If you change the source code for the package or how it is built, then the hash will change. If you change any dependency, then the hash will also change. So, the final result identifies exactly what was used to the get there.

Jug as nix-for-Python pipelines

Above, I did not present the internals of how Jug works, but it is very similar to nix. Let’s unpack the magic a bit

def count(f):

def mean(partials):
inputs = glob('data/*.txt')
partials = [count(f) for f in inputs]

This can be seen as an embedded domain-specific language for specifying the dependency graph:

partials = [Task(count, f)
                for f in inputs]
Task(mean, partials)

Now, Task(count, f) will get repeatedly instantiated with a particular value for f. For example, if the files in the data directory are name 0.txt1.txt,…

From the jug manuscript

Jug works by hashing together count and the values of f to uniquely identify the results of each of these tasks. If you’ve used jug, you will have certainly noticed the appearance of a magic directory jugfile.jugdata with files named such as jugfile.jugdata/37/b4f7f68c489a6cf3e62fdd7536e1a70d0d2b87. This is equivalent to the /nix/store/w8d485y2vrj9wylkd5w4k4gpnf7qh3qk-python3.6-Jug-2.0.0 path above: it uniquely identifies the result of some computational process so that, if anything changes, the path will change.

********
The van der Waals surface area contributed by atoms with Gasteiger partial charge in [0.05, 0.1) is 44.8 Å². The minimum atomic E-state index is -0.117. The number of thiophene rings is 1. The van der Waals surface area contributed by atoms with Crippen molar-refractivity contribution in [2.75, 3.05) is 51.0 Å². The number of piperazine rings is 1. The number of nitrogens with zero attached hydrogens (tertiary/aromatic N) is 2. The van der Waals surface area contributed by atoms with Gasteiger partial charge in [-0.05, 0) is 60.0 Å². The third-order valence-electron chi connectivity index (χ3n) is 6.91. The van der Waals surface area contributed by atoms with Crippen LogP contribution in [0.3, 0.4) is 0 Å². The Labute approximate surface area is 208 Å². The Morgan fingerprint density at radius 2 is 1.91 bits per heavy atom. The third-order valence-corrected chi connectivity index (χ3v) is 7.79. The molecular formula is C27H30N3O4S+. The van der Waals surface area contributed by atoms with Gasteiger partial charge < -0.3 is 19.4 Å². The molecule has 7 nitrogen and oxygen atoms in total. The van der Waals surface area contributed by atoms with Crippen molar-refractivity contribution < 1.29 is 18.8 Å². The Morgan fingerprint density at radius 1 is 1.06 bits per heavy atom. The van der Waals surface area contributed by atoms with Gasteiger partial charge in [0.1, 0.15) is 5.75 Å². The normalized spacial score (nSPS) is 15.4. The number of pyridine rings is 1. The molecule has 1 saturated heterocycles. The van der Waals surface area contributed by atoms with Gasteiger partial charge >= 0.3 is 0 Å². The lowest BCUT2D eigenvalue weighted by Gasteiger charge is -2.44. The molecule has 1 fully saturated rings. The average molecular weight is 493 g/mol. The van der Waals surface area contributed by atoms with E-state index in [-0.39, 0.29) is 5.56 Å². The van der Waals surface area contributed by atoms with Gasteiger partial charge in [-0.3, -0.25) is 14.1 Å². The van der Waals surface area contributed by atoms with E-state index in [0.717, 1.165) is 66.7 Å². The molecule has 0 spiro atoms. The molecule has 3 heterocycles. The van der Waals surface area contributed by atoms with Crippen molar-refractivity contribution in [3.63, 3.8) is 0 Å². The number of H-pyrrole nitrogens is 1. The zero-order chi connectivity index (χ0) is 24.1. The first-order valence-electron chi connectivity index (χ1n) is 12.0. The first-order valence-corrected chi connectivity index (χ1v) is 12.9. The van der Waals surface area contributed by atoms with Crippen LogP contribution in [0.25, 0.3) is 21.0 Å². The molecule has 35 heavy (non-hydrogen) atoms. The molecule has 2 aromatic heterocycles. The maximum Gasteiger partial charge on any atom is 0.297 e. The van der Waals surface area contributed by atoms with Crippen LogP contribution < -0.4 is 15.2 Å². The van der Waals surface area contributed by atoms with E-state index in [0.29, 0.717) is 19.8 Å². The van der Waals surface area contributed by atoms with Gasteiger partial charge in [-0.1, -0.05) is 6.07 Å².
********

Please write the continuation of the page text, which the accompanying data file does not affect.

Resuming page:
Like nix, it works recursively, so that Task(mean, partials), which expands to Task(mean, [Task(count, "0.txt"), Task(count, "1.txt"), Task(count, "2.txt")]) (assuming 3 files, called 0.txt,…) has a hash value that depends on the hash values of all the dependencies.

So, despite the completely different origins and implementations, in the end, Jug and nix share many of the same conceptual models to achieve something very similar: reproducible computations.

Big Data Biology Lab Software Tool Commitments

Cross-posting from our group website.

Preamble. We produced two types of code artefacts: (i) code that is supportive of results in a results-driven paper and (ii) software tools intended for widespread use.

For an example of the first type, see the Code Ocean capsule that is linked to (Coelho et al., 2018). The main goal of this type of code release is to serve as an Extended Methods section to the paper. Hopefully, it will be useful for the small minority of readers of the paper who really want to dig into the methods or build upon the results, but the work aims at biological results.